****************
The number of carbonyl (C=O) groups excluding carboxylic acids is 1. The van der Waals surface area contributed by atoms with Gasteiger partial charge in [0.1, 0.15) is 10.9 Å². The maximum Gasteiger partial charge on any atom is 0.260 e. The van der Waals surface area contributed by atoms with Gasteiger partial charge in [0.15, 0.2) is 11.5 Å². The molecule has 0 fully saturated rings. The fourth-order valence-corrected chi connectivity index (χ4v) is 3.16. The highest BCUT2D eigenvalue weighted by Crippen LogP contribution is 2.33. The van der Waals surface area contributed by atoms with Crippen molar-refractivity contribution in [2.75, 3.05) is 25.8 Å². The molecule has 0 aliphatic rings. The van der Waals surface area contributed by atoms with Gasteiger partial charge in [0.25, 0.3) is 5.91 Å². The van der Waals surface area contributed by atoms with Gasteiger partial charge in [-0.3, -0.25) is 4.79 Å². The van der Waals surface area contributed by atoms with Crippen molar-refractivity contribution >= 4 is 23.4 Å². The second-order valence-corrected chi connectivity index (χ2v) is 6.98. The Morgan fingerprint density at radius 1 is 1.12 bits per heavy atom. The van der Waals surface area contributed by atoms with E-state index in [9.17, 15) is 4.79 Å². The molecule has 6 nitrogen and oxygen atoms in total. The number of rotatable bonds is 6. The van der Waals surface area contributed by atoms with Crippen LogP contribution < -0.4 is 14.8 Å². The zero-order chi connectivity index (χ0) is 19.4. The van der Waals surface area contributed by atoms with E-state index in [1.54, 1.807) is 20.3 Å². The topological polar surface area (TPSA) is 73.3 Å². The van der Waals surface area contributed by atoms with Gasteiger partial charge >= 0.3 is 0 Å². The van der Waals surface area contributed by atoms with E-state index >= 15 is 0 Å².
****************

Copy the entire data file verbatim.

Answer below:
The number of carbonyl (C=O) groups excluding carboxylic acids is 1. The van der Waals surface area contributed by atoms with Gasteiger partial charge in [0.1, 0.15) is 10.9 Å². The maximum Gasteiger partial charge on any atom is 0.260 e. The van der Waals surface area contributed by atoms with Gasteiger partial charge in [0.15, 0.2) is 11.5 Å². The molecule has 0 fully saturated rings. The fourth-order valence-corrected chi connectivity index (χ4v) is 3.16. The highest BCUT2D eigenvalue weighted by Crippen LogP contribution is 2.33. The van der Waals surface area contributed by atoms with Crippen molar-refractivity contribution in [2.75, 3.05) is 25.8 Å². The molecule has 0 aliphatic rings. The van der Waals surface area contributed by atoms with Gasteiger partial charge in [0.25, 0.3) is 5.91 Å². The van der Waals surface area contributed by atoms with Gasteiger partial charge in [-0.3, -0.25) is 4.79 Å². The van der Waals surface area contributed by atoms with Crippen molar-refractivity contribution >= 4 is 23.4 Å². The second-order valence-corrected chi connectivity index (χ2v) is 6.98. The Morgan fingerprint density at radius 1 is 1.12 bits per heavy atom. The van der Waals surface area contributed by atoms with E-state index in [9.17, 15) is 4.79 Å². The molecule has 6 nitrogen and oxygen atoms in total. The number of rotatable bonds is 6. The van der Waals surface area contributed by atoms with Crippen LogP contribution < -0.4 is 14.8 Å². The zero-order chi connectivity index (χ0) is 19.4. The van der Waals surface area contributed by atoms with E-state index in [1.54, 1.807) is 20.3 Å². The topological polar surface area (TPSA) is 73.3 Å². The van der Waals surface area contributed by atoms with Gasteiger partial charge >= 0.3 is 0 Å². The van der Waals surface area contributed by atoms with E-state index >= 15 is 0 Å².